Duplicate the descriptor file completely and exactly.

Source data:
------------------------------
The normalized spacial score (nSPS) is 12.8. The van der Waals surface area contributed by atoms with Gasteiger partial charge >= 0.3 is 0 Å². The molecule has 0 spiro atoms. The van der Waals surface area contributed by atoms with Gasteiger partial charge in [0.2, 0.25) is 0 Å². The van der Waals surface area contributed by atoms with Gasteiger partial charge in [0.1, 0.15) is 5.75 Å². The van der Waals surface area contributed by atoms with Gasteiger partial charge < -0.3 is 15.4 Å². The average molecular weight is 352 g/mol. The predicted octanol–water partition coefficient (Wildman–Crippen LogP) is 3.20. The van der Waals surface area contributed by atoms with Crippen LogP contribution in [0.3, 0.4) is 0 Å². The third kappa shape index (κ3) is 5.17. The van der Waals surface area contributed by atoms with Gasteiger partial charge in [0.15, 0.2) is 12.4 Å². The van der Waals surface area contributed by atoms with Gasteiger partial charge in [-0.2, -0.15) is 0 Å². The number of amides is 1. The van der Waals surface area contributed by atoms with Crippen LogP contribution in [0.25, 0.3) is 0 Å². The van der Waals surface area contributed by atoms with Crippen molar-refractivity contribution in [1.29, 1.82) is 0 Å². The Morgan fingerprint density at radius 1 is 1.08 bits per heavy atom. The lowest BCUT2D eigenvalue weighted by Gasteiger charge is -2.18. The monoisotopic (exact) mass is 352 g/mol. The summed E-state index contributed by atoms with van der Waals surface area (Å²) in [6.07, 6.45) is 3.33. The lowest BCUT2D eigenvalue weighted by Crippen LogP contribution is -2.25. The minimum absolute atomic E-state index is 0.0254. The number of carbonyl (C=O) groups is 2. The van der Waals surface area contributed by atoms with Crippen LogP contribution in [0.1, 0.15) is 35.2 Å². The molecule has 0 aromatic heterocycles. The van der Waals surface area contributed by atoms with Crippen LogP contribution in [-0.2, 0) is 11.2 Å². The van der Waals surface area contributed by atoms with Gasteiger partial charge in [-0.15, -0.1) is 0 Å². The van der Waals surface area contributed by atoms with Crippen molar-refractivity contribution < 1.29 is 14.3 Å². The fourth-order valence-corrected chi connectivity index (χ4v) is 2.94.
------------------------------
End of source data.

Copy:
The normalized spacial score (nSPS) is 12.8. The van der Waals surface area contributed by atoms with Gasteiger partial charge >= 0.3 is 0 Å². The molecule has 0 spiro atoms. The van der Waals surface area contributed by atoms with Gasteiger partial charge in [0.2, 0.25) is 0 Å². The van der Waals surface area contributed by atoms with Gasteiger partial charge in [0.1, 0.15) is 5.75 Å². The van der Waals surface area contributed by atoms with Gasteiger partial charge < -0.3 is 15.4 Å². The average molecular weight is 352 g/mol. The predicted octanol–water partition coefficient (Wildman–Crippen LogP) is 3.20. The van der Waals surface area contributed by atoms with Crippen LogP contribution in [0.3, 0.4) is 0 Å². The third kappa shape index (κ3) is 5.17. The van der Waals surface area contributed by atoms with Gasteiger partial charge in [0.15, 0.2) is 12.4 Å². The van der Waals surface area contributed by atoms with Gasteiger partial charge in [-0.2, -0.15) is 0 Å². The number of amides is 1. The van der Waals surface area contributed by atoms with Crippen LogP contribution in [0.25, 0.3) is 0 Å². The van der Waals surface area contributed by atoms with Crippen molar-refractivity contribution in [1.29, 1.82) is 0 Å². The Morgan fingerprint density at radius 1 is 1.08 bits per heavy atom. The lowest BCUT2D eigenvalue weighted by Gasteiger charge is -2.18. The monoisotopic (exact) mass is 352 g/mol. The summed E-state index contributed by atoms with van der Waals surface area (Å²) in [6.07, 6.45) is 3.33. The lowest BCUT2D eigenvalue weighted by Crippen LogP contribution is -2.25. The minimum absolute atomic E-state index is 0.0254. The number of carbonyl (C=O) groups is 2. The van der Waals surface area contributed by atoms with Crippen LogP contribution in [0.1, 0.15) is 35.2 Å². The molecule has 0 aromatic heterocycles. The van der Waals surface area contributed by atoms with Crippen LogP contribution in [-0.2, 0) is 11.2 Å². The van der Waals surface area contributed by atoms with Gasteiger partial charge in [-0.15, -0.1) is 0 Å². The van der Waals surface area contributed by atoms with Crippen molar-refractivity contribution < 1.29 is 14.3 Å². The fourth-order valence-corrected chi connectivity index (χ4v) is 2.94.